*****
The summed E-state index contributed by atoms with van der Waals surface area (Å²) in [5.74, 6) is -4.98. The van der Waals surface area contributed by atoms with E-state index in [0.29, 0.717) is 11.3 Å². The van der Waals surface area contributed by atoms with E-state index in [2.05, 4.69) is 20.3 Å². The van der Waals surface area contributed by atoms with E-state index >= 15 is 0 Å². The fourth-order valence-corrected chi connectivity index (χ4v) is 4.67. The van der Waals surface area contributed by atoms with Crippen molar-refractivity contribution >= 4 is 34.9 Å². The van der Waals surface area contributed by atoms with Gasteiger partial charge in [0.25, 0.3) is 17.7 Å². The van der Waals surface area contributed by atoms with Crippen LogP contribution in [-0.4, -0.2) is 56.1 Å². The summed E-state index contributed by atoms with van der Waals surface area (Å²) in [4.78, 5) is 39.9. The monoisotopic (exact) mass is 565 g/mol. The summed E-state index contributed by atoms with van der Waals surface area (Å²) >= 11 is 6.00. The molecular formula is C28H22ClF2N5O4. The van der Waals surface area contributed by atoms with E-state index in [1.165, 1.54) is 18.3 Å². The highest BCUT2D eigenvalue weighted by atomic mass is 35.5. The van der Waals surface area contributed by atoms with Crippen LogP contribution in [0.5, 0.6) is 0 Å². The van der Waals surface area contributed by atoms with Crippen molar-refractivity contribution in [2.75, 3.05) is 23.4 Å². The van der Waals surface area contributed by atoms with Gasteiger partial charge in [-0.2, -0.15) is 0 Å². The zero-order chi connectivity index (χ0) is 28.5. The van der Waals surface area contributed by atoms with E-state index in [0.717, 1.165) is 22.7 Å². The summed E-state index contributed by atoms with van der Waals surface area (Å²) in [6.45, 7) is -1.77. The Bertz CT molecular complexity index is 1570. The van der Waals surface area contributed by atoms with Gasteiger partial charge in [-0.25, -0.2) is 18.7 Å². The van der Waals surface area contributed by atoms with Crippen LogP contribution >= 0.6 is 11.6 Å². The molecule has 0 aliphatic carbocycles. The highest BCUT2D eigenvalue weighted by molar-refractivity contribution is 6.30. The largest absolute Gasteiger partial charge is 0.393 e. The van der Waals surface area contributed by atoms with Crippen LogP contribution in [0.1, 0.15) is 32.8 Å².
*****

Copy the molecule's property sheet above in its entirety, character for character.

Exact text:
The summed E-state index contributed by atoms with van der Waals surface area (Å²) in [5.74, 6) is -4.98. The van der Waals surface area contributed by atoms with E-state index in [0.29, 0.717) is 11.3 Å². The van der Waals surface area contributed by atoms with E-state index in [2.05, 4.69) is 20.3 Å². The van der Waals surface area contributed by atoms with E-state index >= 15 is 0 Å². The fourth-order valence-corrected chi connectivity index (χ4v) is 4.67. The van der Waals surface area contributed by atoms with Crippen molar-refractivity contribution >= 4 is 34.9 Å². The van der Waals surface area contributed by atoms with Gasteiger partial charge in [0.25, 0.3) is 17.7 Å². The van der Waals surface area contributed by atoms with Crippen LogP contribution in [-0.4, -0.2) is 56.1 Å². The summed E-state index contributed by atoms with van der Waals surface area (Å²) in [4.78, 5) is 39.9. The monoisotopic (exact) mass is 565 g/mol. The summed E-state index contributed by atoms with van der Waals surface area (Å²) >= 11 is 6.00. The molecular formula is C28H22ClF2N5O4. The van der Waals surface area contributed by atoms with E-state index in [1.165, 1.54) is 18.3 Å². The highest BCUT2D eigenvalue weighted by atomic mass is 35.5. The van der Waals surface area contributed by atoms with Crippen LogP contribution in [0.5, 0.6) is 0 Å². The van der Waals surface area contributed by atoms with Crippen molar-refractivity contribution in [2.75, 3.05) is 23.4 Å². The van der Waals surface area contributed by atoms with Gasteiger partial charge in [-0.2, -0.15) is 0 Å². The zero-order chi connectivity index (χ0) is 28.5. The van der Waals surface area contributed by atoms with E-state index in [0.717, 1.165) is 22.7 Å². The summed E-state index contributed by atoms with van der Waals surface area (Å²) in [6.45, 7) is -1.77. The Bertz CT molecular complexity index is 1570. The van der Waals surface area contributed by atoms with Gasteiger partial charge in [-0.25, -0.2) is 18.7 Å². The van der Waals surface area contributed by atoms with Crippen LogP contribution >= 0.6 is 11.6 Å². The molecule has 0 aliphatic carbocycles. The highest BCUT2D eigenvalue weighted by molar-refractivity contribution is 6.30. The largest absolute Gasteiger partial charge is 0.393 e. The van der Waals surface area contributed by atoms with Crippen LogP contribution in [0.1, 0.15) is 32.8 Å².